Arizona Agriculture : You’re winding down your career as the Women’s Leadership Committee Chair for American Farm Bureau Federation. Talk about this. Mixed emotions? Are you ready to pass the baton?

Saylor : After 40 years of involvement with Farm Bureau and the last six as Chair of the American Farm Bureau Women's Leadership Committee, it is with mixed emotions that I will no longer be involved at the national level. Most certainly I will miss the relationships I have established through the years at our D.C. office and the chance to visit various state Farm Bureaus.

But I do believe in the fluidity of leadership. I said when I was elected Chair that I would serve six years and I'm keeping my word! We have amazing women on our national committee, and I feel certain that the quality of work will continue. I've had a wonderful run at the national level, and we have accomplished a great deal with the help of our talented staff and our" boots on the ground "volunteers. This sixth year has been especially hard since we have had no travel and no in-person meetings---not the way I wanted my last year to be---but we have found the silver lining as much as possible offering zoom conferences and trainings which have allowed more women to be involved.

Arizona Agriculture : Having asked you this previously but it’s so important, what do Women in Ag bring to the leadership table that makes it distinct?

Saylor : I am absolutely passionate about helping women "find their voice" when it comes to being spokespersons for farmers and ranchers. In our recent Women in Ag survey, 95% of the women respondents said they were involved in advocating for their industry. We just hosted our second D.C. Advocacy Fly -In for women leaders. We schedule this to coincide with National Ag Day (when there is not a pandemic!) and it is giving women more opportunity to connect with their congressional delegations. One of our most popular programs, Communication Boot Camp, continues to give women even more confidence as they speak publicly with the media and elected leaders. We now host two of these trainings per year and have trained 240 women to be articulate spokespersons in the public arena. Women make up most of the GO TEAM, and they are the majority of volunteer educators in our ag in the classroom programs. We hold a seat on the American Farm Bureau Foundation and sponsor 10 teachers to attend the National Ag in the Classroom Conference each year.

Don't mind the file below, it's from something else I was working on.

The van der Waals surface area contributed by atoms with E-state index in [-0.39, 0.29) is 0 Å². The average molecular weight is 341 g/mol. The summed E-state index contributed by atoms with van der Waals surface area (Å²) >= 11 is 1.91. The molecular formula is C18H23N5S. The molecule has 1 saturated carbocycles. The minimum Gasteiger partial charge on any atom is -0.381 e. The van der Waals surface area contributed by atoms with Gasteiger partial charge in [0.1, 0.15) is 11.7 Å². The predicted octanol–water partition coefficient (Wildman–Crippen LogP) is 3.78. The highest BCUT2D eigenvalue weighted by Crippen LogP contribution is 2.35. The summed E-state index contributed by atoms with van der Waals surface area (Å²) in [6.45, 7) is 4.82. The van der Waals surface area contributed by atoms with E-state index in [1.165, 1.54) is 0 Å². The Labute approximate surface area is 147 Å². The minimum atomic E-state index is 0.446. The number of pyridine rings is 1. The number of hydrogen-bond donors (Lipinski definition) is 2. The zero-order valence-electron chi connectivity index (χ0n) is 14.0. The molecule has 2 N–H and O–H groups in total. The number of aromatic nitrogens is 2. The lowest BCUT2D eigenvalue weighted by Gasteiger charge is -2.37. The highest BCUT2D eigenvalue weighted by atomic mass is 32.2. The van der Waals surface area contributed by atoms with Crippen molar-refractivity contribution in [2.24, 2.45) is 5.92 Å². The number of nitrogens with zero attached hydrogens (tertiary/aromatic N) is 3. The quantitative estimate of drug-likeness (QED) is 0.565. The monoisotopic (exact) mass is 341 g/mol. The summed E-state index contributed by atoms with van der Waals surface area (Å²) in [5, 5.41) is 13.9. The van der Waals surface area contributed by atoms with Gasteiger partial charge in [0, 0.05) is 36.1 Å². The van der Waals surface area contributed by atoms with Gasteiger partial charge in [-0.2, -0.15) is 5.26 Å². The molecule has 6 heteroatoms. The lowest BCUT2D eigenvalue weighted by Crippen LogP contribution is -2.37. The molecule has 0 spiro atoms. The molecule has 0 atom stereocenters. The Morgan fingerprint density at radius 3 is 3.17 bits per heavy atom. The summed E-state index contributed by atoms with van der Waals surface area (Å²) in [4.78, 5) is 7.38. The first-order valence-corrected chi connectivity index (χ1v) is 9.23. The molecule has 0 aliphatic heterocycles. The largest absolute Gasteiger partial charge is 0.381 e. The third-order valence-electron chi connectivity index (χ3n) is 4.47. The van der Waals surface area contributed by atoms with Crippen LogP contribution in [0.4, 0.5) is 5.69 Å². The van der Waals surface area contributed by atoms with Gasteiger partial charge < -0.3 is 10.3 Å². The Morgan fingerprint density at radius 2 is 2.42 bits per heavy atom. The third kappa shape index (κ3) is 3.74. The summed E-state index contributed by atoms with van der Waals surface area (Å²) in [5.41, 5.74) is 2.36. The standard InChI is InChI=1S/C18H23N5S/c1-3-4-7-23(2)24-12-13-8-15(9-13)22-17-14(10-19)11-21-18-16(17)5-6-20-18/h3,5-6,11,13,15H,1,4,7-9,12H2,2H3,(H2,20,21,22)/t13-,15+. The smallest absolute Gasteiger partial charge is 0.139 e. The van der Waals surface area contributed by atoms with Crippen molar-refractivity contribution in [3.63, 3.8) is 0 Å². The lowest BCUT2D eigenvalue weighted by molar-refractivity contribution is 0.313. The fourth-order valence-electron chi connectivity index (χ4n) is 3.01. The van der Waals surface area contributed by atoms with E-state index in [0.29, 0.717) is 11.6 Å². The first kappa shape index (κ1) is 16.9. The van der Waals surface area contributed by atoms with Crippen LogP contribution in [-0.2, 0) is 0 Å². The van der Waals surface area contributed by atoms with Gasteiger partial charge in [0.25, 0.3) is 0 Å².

This is a perfect time to step up and tell our story and more and more women are finding the courage to do just that. We need to embrace this opportunity especially since women make up about 39% of primary farm owners. We have also made a concerted effort to connect with other women in ag groups such as Dairy Girl Network, FarmHer, Agri-Women, CattleWomen, Executive Women in Agriculture, Sigma Alpha etc. I have yearly hosted a network call or in-person meeting with representatives from these groups which has been productive on many levels. I believe women in ag enjoy getting together, training together in a safe environment, and then sharing that knowledge with those in their sphere of influence. Women in ag bring a unique perspective to the dialogue about food, and I feel other women consumers tend to trust them since they share the same values for their families.

Arizona Agriculture : I can ask the same question about Young Farmer and Rancher since you and Rick both served in that program when you first started out in agriculture. What makes the young farmer and rancher program so distinct?

Saylor : The Young Farmer and Rancher program were what initially drew us into the Farm Bureau family. Farming and ranching can be very stressful, and even isolating, so having other individuals to "do life with" is so important. The community that occurs when you are in a high-stress occupation can be lifesaving. Having other young men and women who are experiencing the same challenges you are, brings a certain comfort and even confidence. The icing on the cake is that so many of the experiences offered in the YF&R program are fun. The need for balance is so critical and being able to combine work and play is healthy and good! The training and educational opportunities are enormous in YF&R---so many of our present board members and leaders at the national level got their start in YF&R. Building those leadership opportunities is critical at that age and will pay dividends in the future for sure.